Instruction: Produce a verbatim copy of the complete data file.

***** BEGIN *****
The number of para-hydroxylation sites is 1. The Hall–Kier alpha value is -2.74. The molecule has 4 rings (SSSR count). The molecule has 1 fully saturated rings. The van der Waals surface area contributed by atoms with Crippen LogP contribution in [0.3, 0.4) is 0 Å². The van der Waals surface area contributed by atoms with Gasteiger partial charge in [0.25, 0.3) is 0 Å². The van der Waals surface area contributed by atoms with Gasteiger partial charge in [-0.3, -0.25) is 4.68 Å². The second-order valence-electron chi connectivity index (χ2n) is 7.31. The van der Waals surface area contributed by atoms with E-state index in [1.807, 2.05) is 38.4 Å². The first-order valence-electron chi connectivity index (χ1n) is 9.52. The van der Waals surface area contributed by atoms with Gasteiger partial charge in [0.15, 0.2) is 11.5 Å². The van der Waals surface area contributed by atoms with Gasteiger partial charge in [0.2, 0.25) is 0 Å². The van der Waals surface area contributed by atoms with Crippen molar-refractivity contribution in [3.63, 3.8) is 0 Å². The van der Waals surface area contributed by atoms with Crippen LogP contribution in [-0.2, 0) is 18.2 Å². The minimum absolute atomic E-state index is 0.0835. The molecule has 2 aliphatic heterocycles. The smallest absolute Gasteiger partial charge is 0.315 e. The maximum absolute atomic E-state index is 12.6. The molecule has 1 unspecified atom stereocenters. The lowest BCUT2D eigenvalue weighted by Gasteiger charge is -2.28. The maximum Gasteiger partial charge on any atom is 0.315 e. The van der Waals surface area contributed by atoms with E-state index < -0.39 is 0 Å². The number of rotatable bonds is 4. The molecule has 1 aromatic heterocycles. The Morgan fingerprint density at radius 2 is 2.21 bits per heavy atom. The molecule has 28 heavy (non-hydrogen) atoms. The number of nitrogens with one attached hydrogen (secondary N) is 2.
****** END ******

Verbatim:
The number of para-hydroxylation sites is 1. The Hall–Kier alpha value is -2.74. The molecule has 4 rings (SSSR count). The molecule has 1 fully saturated rings. The van der Waals surface area contributed by atoms with Crippen LogP contribution in [0.3, 0.4) is 0 Å². The van der Waals surface area contributed by atoms with Gasteiger partial charge in [0.25, 0.3) is 0 Å². The van der Waals surface area contributed by atoms with Gasteiger partial charge in [-0.3, -0.25) is 4.68 Å². The second-order valence-electron chi connectivity index (χ2n) is 7.31. The van der Waals surface area contributed by atoms with E-state index in [1.807, 2.05) is 38.4 Å². The first-order valence-electron chi connectivity index (χ1n) is 9.52. The van der Waals surface area contributed by atoms with Gasteiger partial charge in [0.15, 0.2) is 11.5 Å². The van der Waals surface area contributed by atoms with Gasteiger partial charge in [0.2, 0.25) is 0 Å². The van der Waals surface area contributed by atoms with Crippen molar-refractivity contribution in [3.63, 3.8) is 0 Å². The van der Waals surface area contributed by atoms with Crippen LogP contribution in [-0.2, 0) is 18.2 Å². The minimum absolute atomic E-state index is 0.0835. The molecule has 2 aliphatic heterocycles. The smallest absolute Gasteiger partial charge is 0.315 e. The maximum absolute atomic E-state index is 12.6. The molecule has 1 unspecified atom stereocenters. The lowest BCUT2D eigenvalue weighted by Gasteiger charge is -2.28. The maximum Gasteiger partial charge on any atom is 0.315 e. The van der Waals surface area contributed by atoms with E-state index < -0.39 is 0 Å². The number of rotatable bonds is 4. The molecule has 1 aromatic heterocycles. The Morgan fingerprint density at radius 2 is 2.21 bits per heavy atom. The molecule has 28 heavy (non-hydrogen) atoms. The number of nitrogens with one attached hydrogen (secondary N) is 2.